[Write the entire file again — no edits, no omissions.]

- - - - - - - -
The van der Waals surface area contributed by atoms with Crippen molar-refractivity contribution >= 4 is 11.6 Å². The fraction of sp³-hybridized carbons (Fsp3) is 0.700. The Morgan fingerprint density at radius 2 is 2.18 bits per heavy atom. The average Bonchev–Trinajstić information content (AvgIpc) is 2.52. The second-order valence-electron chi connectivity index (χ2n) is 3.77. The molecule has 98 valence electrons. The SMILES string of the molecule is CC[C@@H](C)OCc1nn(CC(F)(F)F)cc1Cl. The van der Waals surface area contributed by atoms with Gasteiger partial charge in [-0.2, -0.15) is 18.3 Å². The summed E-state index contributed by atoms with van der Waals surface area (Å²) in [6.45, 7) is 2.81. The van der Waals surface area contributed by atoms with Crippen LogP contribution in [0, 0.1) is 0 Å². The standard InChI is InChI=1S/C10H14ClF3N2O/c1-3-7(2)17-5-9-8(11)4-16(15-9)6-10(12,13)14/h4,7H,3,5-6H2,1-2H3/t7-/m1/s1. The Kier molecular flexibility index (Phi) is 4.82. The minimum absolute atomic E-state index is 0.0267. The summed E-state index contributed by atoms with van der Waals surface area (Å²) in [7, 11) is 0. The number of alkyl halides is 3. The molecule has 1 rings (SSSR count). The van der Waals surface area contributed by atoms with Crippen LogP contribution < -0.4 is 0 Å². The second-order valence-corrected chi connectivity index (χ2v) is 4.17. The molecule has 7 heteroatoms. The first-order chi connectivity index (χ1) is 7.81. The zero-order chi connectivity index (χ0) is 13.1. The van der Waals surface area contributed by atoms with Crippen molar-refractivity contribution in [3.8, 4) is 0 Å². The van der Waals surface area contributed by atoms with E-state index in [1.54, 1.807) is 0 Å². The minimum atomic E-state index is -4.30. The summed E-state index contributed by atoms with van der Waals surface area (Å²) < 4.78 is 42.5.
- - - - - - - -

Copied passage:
The van der Waals surface area contributed by atoms with Crippen molar-refractivity contribution >= 4 is 11.6 Å². The fraction of sp³-hybridized carbons (Fsp3) is 0.700. The Morgan fingerprint density at radius 2 is 2.18 bits per heavy atom. The average Bonchev–Trinajstić information content (AvgIpc) is 2.52. The second-order valence-electron chi connectivity index (χ2n) is 3.77. The molecule has 98 valence electrons. The SMILES string of the molecule is CC[C@@H](C)OCc1nn(CC(F)(F)F)cc1Cl. The van der Waals surface area contributed by atoms with Gasteiger partial charge in [-0.2, -0.15) is 18.3 Å². The summed E-state index contributed by atoms with van der Waals surface area (Å²) in [6.45, 7) is 2.81. The van der Waals surface area contributed by atoms with Crippen LogP contribution in [0, 0.1) is 0 Å². The standard InChI is InChI=1S/C10H14ClF3N2O/c1-3-7(2)17-5-9-8(11)4-16(15-9)6-10(12,13)14/h4,7H,3,5-6H2,1-2H3/t7-/m1/s1. The Kier molecular flexibility index (Phi) is 4.82. The minimum absolute atomic E-state index is 0.0267. The summed E-state index contributed by atoms with van der Waals surface area (Å²) in [7, 11) is 0. The number of alkyl halides is 3. The molecule has 1 rings (SSSR count). The van der Waals surface area contributed by atoms with Crippen LogP contribution < -0.4 is 0 Å². The second-order valence-corrected chi connectivity index (χ2v) is 4.17. The molecule has 7 heteroatoms. The first-order chi connectivity index (χ1) is 7.81. The zero-order chi connectivity index (χ0) is 13.1. The van der Waals surface area contributed by atoms with Crippen molar-refractivity contribution in [3.8, 4) is 0 Å². The van der Waals surface area contributed by atoms with E-state index in [1.54, 1.807) is 0 Å². The minimum atomic E-state index is -4.30. The summed E-state index contributed by atoms with van der Waals surface area (Å²) < 4.78 is 42.5.